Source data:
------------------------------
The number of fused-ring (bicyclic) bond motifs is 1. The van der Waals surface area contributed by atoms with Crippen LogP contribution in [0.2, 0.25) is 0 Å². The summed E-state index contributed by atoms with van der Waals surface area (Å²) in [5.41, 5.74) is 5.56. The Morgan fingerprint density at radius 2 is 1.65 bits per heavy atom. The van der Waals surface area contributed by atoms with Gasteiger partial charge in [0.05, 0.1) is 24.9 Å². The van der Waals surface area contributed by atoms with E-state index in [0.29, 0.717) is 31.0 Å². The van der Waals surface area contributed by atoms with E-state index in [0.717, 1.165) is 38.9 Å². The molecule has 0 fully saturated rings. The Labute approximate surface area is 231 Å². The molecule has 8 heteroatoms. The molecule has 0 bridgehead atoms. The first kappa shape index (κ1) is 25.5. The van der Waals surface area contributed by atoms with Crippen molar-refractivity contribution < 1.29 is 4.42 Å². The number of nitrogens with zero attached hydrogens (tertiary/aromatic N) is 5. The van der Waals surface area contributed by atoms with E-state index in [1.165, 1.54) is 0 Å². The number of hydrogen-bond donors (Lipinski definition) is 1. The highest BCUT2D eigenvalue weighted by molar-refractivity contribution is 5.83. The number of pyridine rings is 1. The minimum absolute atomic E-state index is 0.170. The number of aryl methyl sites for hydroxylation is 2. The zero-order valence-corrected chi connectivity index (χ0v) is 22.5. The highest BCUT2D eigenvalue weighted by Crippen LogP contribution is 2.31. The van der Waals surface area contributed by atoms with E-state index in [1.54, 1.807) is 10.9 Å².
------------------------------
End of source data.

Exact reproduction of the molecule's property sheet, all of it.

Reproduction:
The number of fused-ring (bicyclic) bond motifs is 1. The van der Waals surface area contributed by atoms with Crippen LogP contribution in [0.2, 0.25) is 0 Å². The summed E-state index contributed by atoms with van der Waals surface area (Å²) in [5.41, 5.74) is 5.56. The Morgan fingerprint density at radius 2 is 1.65 bits per heavy atom. The van der Waals surface area contributed by atoms with Gasteiger partial charge in [0.05, 0.1) is 24.9 Å². The van der Waals surface area contributed by atoms with E-state index in [0.29, 0.717) is 31.0 Å². The van der Waals surface area contributed by atoms with E-state index in [0.717, 1.165) is 38.9 Å². The molecule has 0 fully saturated rings. The Labute approximate surface area is 231 Å². The molecule has 8 heteroatoms. The molecule has 0 bridgehead atoms. The first kappa shape index (κ1) is 25.5. The van der Waals surface area contributed by atoms with Crippen molar-refractivity contribution < 1.29 is 4.42 Å². The number of nitrogens with zero attached hydrogens (tertiary/aromatic N) is 5. The van der Waals surface area contributed by atoms with E-state index in [1.165, 1.54) is 0 Å². The number of hydrogen-bond donors (Lipinski definition) is 1. The highest BCUT2D eigenvalue weighted by molar-refractivity contribution is 5.83. The number of pyridine rings is 1. The minimum absolute atomic E-state index is 0.170. The number of aryl methyl sites for hydroxylation is 2. The zero-order valence-corrected chi connectivity index (χ0v) is 22.5. The highest BCUT2D eigenvalue weighted by Crippen LogP contribution is 2.31. The van der Waals surface area contributed by atoms with E-state index in [1.54, 1.807) is 10.9 Å².